By REBECCA SPARROW
This week my five-year-old pranced into the kitchen and announced she wanted to be a teacher. I winced.
Actually I did more than that. As she twirled past me wearing her Wonder Woman cape and Dora The Explorer pajamas I thought, ‘Teaching? Oh God, I hope not.’
It’s simple. I think it’s one of the hardest, most physically and emotionally demanding professions. A profession that from where I’m standing is all take and not a lot of give.
I mean, would YOU do it?
Do what? The hours. The overtime. The marking. The mandatory “volunteering” after school and on weekends to coach the softball team or the debating team or accompany the year 11s on camp. The out-of-school-hours mentoring and tutoring. The keeping up with the constant changes to curriculum. The endless marking of papers and filling in reports and planning lessons and testing, testing, testing of the students and ANSWERING EMAILS FROM PARENTS. And the constant data input and analysis. Ask a teacher about that sometime, I dare you.
Our expectations on teachers are ludicrously high and they’re only getting higher. Today we expect them to teach our – increasingly bolshie, short on attention span – children everything from maths and English to manners and morals. Oh and cyber-safety. And resilience.
We make a song and dance about our teachers’ responsibility to cherish and nurture and inspire our kids. And then regularly question their professional judgment (‘What do you mean Jack is being a bully? He doesn’t behave like that at home. What do you mean Abbey only deserves a B- on her report on The Foods of Alsace-Lorraine?).
Their hours are long, the pressure is huge and their pay is, well, mediocre for a profession where being sworn at or physically threatened by disgruntled teenagers is – for some – a daily occurrence.
Last week I spent two hours on the phone to Cee*, a high school teacher. She’s been doing this job for 17 years. She does it because she loves it. But it’s not for the faint-hearted.
We talk about the obsession with NAPLAN and the race to find the magic bullet to churning out smarter kids without also focusing on nurturing curiosity and resilience and a love of learning.
We talk about how endless pedagogy means that teachers can no longer teach in their own unique way like they did when we were kids. Oh Captain, my Captain is long gone.
We talk about how once teachers simply taught their classes and gave feedback via report cards at the end of each term. Today? Today it’s about constant assessment with students being tracked every 4-5 weeks with the heavy-weight of expectation that every student will ‘lift’ each time.
Cee says, “You can’t always get a lift in a 5 week cycle. Sometimes the victory is not going backwards. Sometimes the victory with a child is their attendance – that they turned up and had a go even though they know their spelling will be wrong. Every child can learn but not every child is an A student.”
Academic excellence isn’t the only thing. Have we forgotten?
We talk about how 20% of the grade 8s Cee teaches would have some form of learning difficulty. Maybe they come from illiterate households. Maybe they have a learning issue or difficulty that was never picked up. But the curriculum doesn’t recognise this. It assumes every child is starting the grade on an even footing.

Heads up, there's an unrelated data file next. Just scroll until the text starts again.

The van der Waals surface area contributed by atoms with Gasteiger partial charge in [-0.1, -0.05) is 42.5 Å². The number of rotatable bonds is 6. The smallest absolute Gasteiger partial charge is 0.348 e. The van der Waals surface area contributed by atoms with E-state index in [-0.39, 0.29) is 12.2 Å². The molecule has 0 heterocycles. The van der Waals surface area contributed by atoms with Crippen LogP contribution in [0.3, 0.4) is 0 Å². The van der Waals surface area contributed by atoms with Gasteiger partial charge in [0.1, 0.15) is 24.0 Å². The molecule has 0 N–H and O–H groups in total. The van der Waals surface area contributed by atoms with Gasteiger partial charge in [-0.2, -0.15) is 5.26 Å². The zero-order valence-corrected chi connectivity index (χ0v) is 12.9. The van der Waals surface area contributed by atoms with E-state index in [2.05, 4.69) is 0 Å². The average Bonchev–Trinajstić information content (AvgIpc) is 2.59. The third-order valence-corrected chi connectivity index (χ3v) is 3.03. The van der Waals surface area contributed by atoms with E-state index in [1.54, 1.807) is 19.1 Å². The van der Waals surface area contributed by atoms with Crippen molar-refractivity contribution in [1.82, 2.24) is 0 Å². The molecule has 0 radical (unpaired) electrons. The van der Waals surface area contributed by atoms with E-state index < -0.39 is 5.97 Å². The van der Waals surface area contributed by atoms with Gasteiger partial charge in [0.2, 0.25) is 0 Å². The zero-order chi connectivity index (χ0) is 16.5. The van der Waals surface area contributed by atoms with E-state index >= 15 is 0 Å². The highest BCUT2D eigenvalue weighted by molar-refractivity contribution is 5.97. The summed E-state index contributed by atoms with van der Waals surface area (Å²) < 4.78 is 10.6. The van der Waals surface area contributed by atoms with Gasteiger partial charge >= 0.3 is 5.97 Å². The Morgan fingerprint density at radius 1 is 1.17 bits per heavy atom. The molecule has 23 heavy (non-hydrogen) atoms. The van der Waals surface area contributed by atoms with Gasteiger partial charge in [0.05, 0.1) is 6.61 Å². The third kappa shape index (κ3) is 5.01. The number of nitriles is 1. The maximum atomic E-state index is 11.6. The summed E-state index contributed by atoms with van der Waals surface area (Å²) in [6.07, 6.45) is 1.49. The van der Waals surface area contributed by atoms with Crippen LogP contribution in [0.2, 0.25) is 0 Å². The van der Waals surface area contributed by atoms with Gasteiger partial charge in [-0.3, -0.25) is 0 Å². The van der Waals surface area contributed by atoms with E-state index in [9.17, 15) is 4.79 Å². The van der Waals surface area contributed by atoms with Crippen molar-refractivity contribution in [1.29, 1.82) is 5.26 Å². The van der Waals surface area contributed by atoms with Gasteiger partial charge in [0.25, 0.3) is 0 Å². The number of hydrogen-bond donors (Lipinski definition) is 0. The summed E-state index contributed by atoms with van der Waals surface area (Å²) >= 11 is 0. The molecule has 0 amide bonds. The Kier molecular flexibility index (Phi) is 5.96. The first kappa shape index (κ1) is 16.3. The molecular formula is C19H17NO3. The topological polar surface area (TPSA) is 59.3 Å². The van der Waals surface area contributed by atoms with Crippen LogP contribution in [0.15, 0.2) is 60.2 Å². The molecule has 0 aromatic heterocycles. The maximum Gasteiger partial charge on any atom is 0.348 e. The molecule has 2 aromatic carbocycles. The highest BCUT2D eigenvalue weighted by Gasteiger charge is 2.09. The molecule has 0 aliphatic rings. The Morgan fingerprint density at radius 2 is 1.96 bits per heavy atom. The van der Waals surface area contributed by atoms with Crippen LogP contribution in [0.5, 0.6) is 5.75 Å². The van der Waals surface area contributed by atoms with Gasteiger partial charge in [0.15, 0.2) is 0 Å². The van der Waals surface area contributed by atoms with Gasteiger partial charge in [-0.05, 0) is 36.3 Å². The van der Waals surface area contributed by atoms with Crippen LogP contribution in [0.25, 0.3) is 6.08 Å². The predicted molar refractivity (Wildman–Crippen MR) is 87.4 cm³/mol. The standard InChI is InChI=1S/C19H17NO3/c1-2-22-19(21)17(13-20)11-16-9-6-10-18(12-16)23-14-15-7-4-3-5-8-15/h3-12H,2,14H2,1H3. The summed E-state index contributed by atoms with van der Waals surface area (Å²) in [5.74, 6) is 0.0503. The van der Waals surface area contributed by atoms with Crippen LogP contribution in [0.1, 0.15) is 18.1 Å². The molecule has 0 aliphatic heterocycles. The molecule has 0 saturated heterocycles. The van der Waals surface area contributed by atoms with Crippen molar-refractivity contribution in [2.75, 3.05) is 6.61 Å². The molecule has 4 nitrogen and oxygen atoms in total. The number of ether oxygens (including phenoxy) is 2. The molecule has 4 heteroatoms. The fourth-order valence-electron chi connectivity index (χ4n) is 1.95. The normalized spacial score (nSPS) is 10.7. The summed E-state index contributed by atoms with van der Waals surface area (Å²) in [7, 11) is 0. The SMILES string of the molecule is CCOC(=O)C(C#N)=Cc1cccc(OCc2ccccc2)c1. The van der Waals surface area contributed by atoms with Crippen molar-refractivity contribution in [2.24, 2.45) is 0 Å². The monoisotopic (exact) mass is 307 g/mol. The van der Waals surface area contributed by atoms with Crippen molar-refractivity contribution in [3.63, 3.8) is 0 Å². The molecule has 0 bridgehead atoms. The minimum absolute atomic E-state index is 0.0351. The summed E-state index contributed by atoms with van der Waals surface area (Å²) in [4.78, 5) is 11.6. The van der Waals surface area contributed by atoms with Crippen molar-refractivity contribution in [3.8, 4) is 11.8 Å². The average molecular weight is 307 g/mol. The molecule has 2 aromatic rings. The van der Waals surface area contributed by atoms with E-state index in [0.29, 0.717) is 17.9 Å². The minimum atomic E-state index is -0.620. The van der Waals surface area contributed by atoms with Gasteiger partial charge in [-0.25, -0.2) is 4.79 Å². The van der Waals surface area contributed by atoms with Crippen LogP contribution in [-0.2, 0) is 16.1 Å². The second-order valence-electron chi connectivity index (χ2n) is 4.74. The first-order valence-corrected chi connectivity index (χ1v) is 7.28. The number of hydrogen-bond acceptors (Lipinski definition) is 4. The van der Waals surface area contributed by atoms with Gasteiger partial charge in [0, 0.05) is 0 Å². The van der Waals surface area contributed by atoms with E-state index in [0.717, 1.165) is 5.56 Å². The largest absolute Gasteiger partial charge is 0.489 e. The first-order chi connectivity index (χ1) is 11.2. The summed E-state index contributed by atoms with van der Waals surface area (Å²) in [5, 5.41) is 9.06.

“I have students starting year eight who can barely read,” says Cee. “ I have 13 year olds who still don’t know the difference between to, two and too. When I trained as a high school teacher, I wasn’t taught how to teach kids to read, – it was assumed that by year 8 they would know. Some of them simply don’t.”
We talk about the lack of resources. The lack of specialist support to help the kids who are struggling and who are inevitably left behind. The 6-month long waiting list to see speech therapists.
We talk about how so much of her job now is about organising the kids. By ‘organising’, Cee means ‘parenting’.
“I didn’t foresee that I’d be having to teach high school boys to have a shower every day, to have good personal hygiene. There are kids whose parents are working long hours and sometimes the first or only proper conversation these kids have with an adult every day is with their teacher. Some of the behaviour management issues we have are because kids just want some attention from an adult.”
Teaching is a job that offers the highest of highs and the lowest of lows all in the space of a day.
So why do they do it?
Because it’s a calling. A good teacher can help you survive a subject. A remarkable teacher can change your life
A remarkable teacher like this one. (Post continues after video).
Going to school and into the classroom of a teacher who believes in you, inspires you, encourages you … well, it can change the way you see yourself, the world and what you’re capable of.
I had a teacher like that. Her name was Mrs Kerry Hedley and I’ve never forgotten her or the impact she had on my self-esteem as a child. The interest she took in my writing. The way she made me feel smart. I walked out of her grade four classroom every day walking a little taller.
Today is World Teachers Day in Australia.
For every teacher who went above and beyond for us, who came in early or stayed back late, who coached our sporting teams or sewed costumes for the musical, who worked with us to improve our grades and solve those friendship spats, for every teacher who believed in us and pushed us to do better and be better … thank you.
Just thank you.
Did you have a teacher who changed your life?